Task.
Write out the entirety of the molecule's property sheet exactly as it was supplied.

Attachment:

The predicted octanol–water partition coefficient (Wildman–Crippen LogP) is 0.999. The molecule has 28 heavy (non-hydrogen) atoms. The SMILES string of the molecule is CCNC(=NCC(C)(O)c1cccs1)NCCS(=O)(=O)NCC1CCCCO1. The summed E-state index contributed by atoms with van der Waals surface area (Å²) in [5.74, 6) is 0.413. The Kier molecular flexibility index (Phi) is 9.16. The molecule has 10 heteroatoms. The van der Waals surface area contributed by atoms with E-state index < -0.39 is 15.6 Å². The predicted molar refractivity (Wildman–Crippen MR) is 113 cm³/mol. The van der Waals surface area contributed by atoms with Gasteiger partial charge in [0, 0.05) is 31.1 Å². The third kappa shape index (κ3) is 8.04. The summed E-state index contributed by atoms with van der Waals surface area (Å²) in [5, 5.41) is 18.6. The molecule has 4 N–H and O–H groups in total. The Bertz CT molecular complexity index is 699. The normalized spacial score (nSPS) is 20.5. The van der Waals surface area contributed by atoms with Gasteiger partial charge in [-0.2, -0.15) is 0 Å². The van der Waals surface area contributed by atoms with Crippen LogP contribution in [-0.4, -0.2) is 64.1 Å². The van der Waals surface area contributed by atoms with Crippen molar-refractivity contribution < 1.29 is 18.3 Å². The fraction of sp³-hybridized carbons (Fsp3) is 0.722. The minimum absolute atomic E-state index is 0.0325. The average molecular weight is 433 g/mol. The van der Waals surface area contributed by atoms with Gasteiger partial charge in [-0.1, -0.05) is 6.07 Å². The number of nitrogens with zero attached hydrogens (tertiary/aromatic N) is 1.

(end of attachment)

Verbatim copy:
The predicted octanol–water partition coefficient (Wildman–Crippen LogP) is 0.999. The molecule has 28 heavy (non-hydrogen) atoms. The SMILES string of the molecule is CCNC(=NCC(C)(O)c1cccs1)NCCS(=O)(=O)NCC1CCCCO1. The summed E-state index contributed by atoms with van der Waals surface area (Å²) in [5.74, 6) is 0.413. The Kier molecular flexibility index (Phi) is 9.16. The molecule has 10 heteroatoms. The van der Waals surface area contributed by atoms with E-state index < -0.39 is 15.6 Å². The predicted molar refractivity (Wildman–Crippen MR) is 113 cm³/mol. The van der Waals surface area contributed by atoms with Gasteiger partial charge in [0, 0.05) is 31.1 Å². The third kappa shape index (κ3) is 8.04. The summed E-state index contributed by atoms with van der Waals surface area (Å²) in [5, 5.41) is 18.6. The molecule has 4 N–H and O–H groups in total. The Bertz CT molecular complexity index is 699. The normalized spacial score (nSPS) is 20.5. The van der Waals surface area contributed by atoms with Gasteiger partial charge in [-0.2, -0.15) is 0 Å². The van der Waals surface area contributed by atoms with Crippen LogP contribution in [-0.4, -0.2) is 64.1 Å². The van der Waals surface area contributed by atoms with Crippen molar-refractivity contribution < 1.29 is 18.3 Å². The fraction of sp³-hybridized carbons (Fsp3) is 0.722. The minimum absolute atomic E-state index is 0.0325. The average molecular weight is 433 g/mol. The van der Waals surface area contributed by atoms with Gasteiger partial charge in [-0.1, -0.05) is 6.07 Å². The number of nitrogens with zero attached hydrogens (tertiary/aromatic N) is 1.